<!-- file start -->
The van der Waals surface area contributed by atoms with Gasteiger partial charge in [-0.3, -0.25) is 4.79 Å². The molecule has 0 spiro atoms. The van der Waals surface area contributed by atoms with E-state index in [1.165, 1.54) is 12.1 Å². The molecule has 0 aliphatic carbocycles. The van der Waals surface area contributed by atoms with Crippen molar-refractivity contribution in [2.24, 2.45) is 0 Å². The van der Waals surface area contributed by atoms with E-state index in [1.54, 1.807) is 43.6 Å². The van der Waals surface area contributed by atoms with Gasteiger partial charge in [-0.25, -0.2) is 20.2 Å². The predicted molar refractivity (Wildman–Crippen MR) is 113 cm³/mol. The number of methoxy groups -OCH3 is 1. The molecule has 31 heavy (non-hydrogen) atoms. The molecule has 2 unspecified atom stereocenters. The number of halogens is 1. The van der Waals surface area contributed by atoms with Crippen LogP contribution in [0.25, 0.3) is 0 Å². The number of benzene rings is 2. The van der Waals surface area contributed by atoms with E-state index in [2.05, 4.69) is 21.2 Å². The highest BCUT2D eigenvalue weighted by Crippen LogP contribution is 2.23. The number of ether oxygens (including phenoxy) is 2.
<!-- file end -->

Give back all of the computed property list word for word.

The van der Waals surface area contributed by atoms with Gasteiger partial charge in [-0.3, -0.25) is 4.79 Å². The molecule has 0 spiro atoms. The van der Waals surface area contributed by atoms with E-state index in [1.165, 1.54) is 12.1 Å². The molecule has 0 aliphatic carbocycles. The van der Waals surface area contributed by atoms with Crippen molar-refractivity contribution in [2.24, 2.45) is 0 Å². The van der Waals surface area contributed by atoms with E-state index in [1.54, 1.807) is 43.6 Å². The van der Waals surface area contributed by atoms with Gasteiger partial charge in [-0.25, -0.2) is 20.2 Å². The predicted molar refractivity (Wildman–Crippen MR) is 113 cm³/mol. The number of methoxy groups -OCH3 is 1. The molecule has 31 heavy (non-hydrogen) atoms. The molecule has 2 unspecified atom stereocenters. The number of halogens is 1. The van der Waals surface area contributed by atoms with Crippen LogP contribution in [0.25, 0.3) is 0 Å². The number of benzene rings is 2. The van der Waals surface area contributed by atoms with E-state index in [2.05, 4.69) is 21.2 Å². The highest BCUT2D eigenvalue weighted by Crippen LogP contribution is 2.23. The number of ether oxygens (including phenoxy) is 2.